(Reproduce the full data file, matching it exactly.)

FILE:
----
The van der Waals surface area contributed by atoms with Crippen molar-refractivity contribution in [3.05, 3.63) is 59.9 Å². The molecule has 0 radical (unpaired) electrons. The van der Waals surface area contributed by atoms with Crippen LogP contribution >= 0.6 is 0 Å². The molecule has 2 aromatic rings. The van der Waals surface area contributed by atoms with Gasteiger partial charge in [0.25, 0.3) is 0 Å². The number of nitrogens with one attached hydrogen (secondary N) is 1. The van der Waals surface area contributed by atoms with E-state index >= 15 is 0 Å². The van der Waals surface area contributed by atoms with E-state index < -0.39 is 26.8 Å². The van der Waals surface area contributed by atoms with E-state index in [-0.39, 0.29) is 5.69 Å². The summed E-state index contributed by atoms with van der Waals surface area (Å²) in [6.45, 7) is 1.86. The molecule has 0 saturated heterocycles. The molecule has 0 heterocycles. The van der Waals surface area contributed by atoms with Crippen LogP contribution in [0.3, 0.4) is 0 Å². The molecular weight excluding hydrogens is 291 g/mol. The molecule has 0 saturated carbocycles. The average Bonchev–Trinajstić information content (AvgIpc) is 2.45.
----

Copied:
The van der Waals surface area contributed by atoms with Crippen molar-refractivity contribution in [3.05, 3.63) is 59.9 Å². The molecule has 0 radical (unpaired) electrons. The van der Waals surface area contributed by atoms with Crippen LogP contribution >= 0.6 is 0 Å². The molecule has 2 aromatic rings. The van der Waals surface area contributed by atoms with Gasteiger partial charge in [0.25, 0.3) is 0 Å². The number of nitrogens with one attached hydrogen (secondary N) is 1. The van der Waals surface area contributed by atoms with E-state index >= 15 is 0 Å². The van der Waals surface area contributed by atoms with E-state index < -0.39 is 26.8 Å². The van der Waals surface area contributed by atoms with E-state index in [-0.39, 0.29) is 5.69 Å². The summed E-state index contributed by atoms with van der Waals surface area (Å²) in [6.45, 7) is 1.86. The molecule has 0 saturated heterocycles. The molecule has 0 heterocycles. The van der Waals surface area contributed by atoms with Crippen LogP contribution in [0.3, 0.4) is 0 Å². The molecular weight excluding hydrogens is 291 g/mol. The molecule has 0 saturated carbocycles. The average Bonchev–Trinajstić information content (AvgIpc) is 2.45.